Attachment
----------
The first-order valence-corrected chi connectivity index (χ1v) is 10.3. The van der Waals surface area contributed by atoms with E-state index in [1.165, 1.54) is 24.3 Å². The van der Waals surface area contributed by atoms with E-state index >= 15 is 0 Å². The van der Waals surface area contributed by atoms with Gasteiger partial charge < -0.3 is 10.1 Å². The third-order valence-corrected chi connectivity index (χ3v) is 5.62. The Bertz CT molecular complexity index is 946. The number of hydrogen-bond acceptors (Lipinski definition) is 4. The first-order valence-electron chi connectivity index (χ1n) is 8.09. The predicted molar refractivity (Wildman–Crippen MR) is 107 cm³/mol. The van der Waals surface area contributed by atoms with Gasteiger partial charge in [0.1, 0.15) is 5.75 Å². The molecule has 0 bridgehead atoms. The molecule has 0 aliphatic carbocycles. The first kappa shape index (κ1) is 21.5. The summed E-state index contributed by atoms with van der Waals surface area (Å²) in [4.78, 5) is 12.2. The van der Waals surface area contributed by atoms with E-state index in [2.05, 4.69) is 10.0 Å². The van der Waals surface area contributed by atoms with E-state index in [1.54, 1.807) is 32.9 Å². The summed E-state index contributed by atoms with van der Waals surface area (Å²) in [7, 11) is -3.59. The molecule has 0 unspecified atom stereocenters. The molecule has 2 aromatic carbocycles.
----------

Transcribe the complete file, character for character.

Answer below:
The first-order valence-corrected chi connectivity index (χ1v) is 10.3. The van der Waals surface area contributed by atoms with E-state index in [1.165, 1.54) is 24.3 Å². The van der Waals surface area contributed by atoms with E-state index >= 15 is 0 Å². The van der Waals surface area contributed by atoms with Gasteiger partial charge < -0.3 is 10.1 Å². The third-order valence-corrected chi connectivity index (χ3v) is 5.62. The Bertz CT molecular complexity index is 946. The number of hydrogen-bond acceptors (Lipinski definition) is 4. The first-order valence-electron chi connectivity index (χ1n) is 8.09. The predicted molar refractivity (Wildman–Crippen MR) is 107 cm³/mol. The van der Waals surface area contributed by atoms with Gasteiger partial charge in [0.1, 0.15) is 5.75 Å². The molecule has 0 bridgehead atoms. The molecule has 0 aliphatic carbocycles. The first kappa shape index (κ1) is 21.5. The summed E-state index contributed by atoms with van der Waals surface area (Å²) in [4.78, 5) is 12.2. The van der Waals surface area contributed by atoms with E-state index in [2.05, 4.69) is 10.0 Å². The van der Waals surface area contributed by atoms with E-state index in [1.54, 1.807) is 32.9 Å². The summed E-state index contributed by atoms with van der Waals surface area (Å²) in [7, 11) is -3.59. The molecule has 0 unspecified atom stereocenters. The molecule has 2 aromatic carbocycles.